Codes are as follows:

#include <iostream>
using std::cout;

int main(int argc, char ** argv)
    int** p;
    int a[2][3]={{-1,-1,-1},
    int k=1;
    p = new int *[2];
    for(int i=0;i<2;i++) {
        p[i] = new int[3];
        for(int j=0;j<3;j++) {
            p[i][j] = k++;

    memcpy(a,p,2 * 3 * sizeof(int));
    for(int i=0;i<2;i++){
        for(int j=0;j<3;j++)
            cout<<a[i][j]<<" ";

    delete [] p;
    return 0;

Got unexpected results after running:

26573888 0 26573920
0   0   0

I think it copied addresses rather than values, so I changed the line memcpy(a,p,2 * 3 * sizeof(int)); to

memcpy(a,p[0],2 * 3 * sizeof(int));

And terminal printed out:

1 2 3
0 0 0

How to understand above results? Can anyone help me out?

addresses of p[0][2] and p[1][0] are not continuous?

  • 3
    Possible duplicate of How are multi-dimensional arrays formatted in memory? – Aconcagua Oct 12 at 10:35
  • What is the actual thing you want to achieve? Do you want to copy a static array into a dynamic one? Or do you just want to learn about memory layout? What is the purpose of your code? – Martin B. Oct 12 at 10:41
  • Retracting close vote: Possible duplicate focuses only on multidimensional arrays without enlighting the difference to array of pointers sufficiently (how are these laid out in memory?). – Aconcagua Oct 12 at 11:01

What is the type of p[0]?


What is the type of a[0]?


a[0] decays to a pointer in appropriate context (e. g. when passing to a function as argument), but it is not one natively, totally in contrast to p[0], which is right from the start. You'll notice the difference if you e. g. compare the size of both (sizeof(a[0]) giving size of three ints, sizeof(p[0]) giving size of a pointer).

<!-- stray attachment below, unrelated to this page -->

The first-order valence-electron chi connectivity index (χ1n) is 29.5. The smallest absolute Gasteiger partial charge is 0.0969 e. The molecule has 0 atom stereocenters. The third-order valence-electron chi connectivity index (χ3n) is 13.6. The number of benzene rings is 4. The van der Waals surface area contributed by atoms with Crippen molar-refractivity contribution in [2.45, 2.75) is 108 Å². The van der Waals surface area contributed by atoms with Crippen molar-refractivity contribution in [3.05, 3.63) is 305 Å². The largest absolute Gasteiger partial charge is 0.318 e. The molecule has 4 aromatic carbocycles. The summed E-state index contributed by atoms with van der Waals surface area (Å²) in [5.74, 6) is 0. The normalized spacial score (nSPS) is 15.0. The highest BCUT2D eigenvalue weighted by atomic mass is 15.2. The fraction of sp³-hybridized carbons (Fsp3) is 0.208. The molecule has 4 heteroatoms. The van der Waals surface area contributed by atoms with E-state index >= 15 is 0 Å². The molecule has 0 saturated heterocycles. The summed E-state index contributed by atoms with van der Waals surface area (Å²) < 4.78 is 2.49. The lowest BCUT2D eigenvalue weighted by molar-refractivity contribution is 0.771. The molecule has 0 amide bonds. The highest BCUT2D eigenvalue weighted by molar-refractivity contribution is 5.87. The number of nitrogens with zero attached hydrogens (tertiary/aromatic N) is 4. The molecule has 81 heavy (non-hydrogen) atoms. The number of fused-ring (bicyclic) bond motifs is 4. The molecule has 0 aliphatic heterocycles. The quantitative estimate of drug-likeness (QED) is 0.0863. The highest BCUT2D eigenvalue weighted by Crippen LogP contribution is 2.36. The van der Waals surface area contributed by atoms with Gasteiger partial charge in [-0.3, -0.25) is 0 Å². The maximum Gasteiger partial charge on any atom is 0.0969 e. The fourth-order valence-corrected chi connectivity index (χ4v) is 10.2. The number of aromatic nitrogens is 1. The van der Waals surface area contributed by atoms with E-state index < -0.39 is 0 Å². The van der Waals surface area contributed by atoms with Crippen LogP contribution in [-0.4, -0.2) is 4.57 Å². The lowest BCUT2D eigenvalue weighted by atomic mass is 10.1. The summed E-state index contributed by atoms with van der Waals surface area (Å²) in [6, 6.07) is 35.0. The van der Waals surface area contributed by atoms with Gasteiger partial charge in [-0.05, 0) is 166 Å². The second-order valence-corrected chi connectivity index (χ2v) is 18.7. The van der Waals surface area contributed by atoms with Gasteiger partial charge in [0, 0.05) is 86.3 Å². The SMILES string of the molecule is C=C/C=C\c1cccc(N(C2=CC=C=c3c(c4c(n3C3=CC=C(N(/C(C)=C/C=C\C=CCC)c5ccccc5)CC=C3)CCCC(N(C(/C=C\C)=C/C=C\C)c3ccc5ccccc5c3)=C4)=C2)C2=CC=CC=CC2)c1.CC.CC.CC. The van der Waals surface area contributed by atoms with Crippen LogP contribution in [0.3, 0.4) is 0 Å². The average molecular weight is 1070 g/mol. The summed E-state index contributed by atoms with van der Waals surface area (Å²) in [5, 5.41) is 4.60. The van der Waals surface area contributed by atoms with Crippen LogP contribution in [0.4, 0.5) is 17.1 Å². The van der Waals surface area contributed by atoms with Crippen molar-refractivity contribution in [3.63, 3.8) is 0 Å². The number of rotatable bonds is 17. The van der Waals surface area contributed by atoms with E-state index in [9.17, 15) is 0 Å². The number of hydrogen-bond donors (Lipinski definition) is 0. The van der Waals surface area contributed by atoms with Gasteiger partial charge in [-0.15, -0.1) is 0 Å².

Array members always are just placed one after another contiguously, so for a, there are two arrays placed one after another:

a: { { -1, -1, -1 }, {-1, -1, -1 } }

For p actually exactly the same, each member following one after another contiguously; solely, this time, the members are true pointers (i. e. some address in memory). There are other arrays, but these are (necessarily) placed elsewhere:

p: { <pointer>, <pointer> }
         |          |
         V          |
       { 1, 2, 3}   |
                  { 4, 5, 6}

So in conclusion, your guess is correct.


you have to do memcpy one per row to get the expected result:

memcpy(a[0], p[0], 3 * sizeof(int));
memcpy(a[1], p[1], 3 * sizeof(int));

The reason is rows are not contiguous.

Live on godbolt


You are mixing things...

This other question (and especially the accepted answer) explains it nicely. You have a static two-dimensional array and an int**.

These two look the same but aren't. The compiler knows which is which an so the one is laid out continuously and the other is not.

You can even see this in your code. Once you write

int a[2][3]={{-1,-1,-1},

where the object is a chunk of memory denoted by a

But then you write

p = new int *[2];
for(int i=0;i<2;i++) {
    p[i] = new int[3];
    for(int j=0;j<3;j++) {
        p[i][j] = k++;

where you have an object p. And then with the line p[i] = new int[3] you go on and make 2 seperate int[3] objects. These lie who knows where. And their addresses are assigned to the pointers p[i].

TL;DR: The type int[2][3] is fundamentally different from int** and these are not trivially interoperable.

  • I understand what you mean but I wanted to emphasize the point that it is easily recognized that these two objects are different by the new int[3] line. I see that most of my answer is a recap of the other answer, I'll try to rewrite... – Martin B. Oct 12 at 10:44
  • Reading the other question and answers again, I decided it's not a full duplicate, the other question indeed explains memory layout of multidimensional arrays nicely, but lacks emphasising the difference to arrays of pointers, so let's forget about my previous comment (deleted)... – Aconcagua Oct 12 at 11:04

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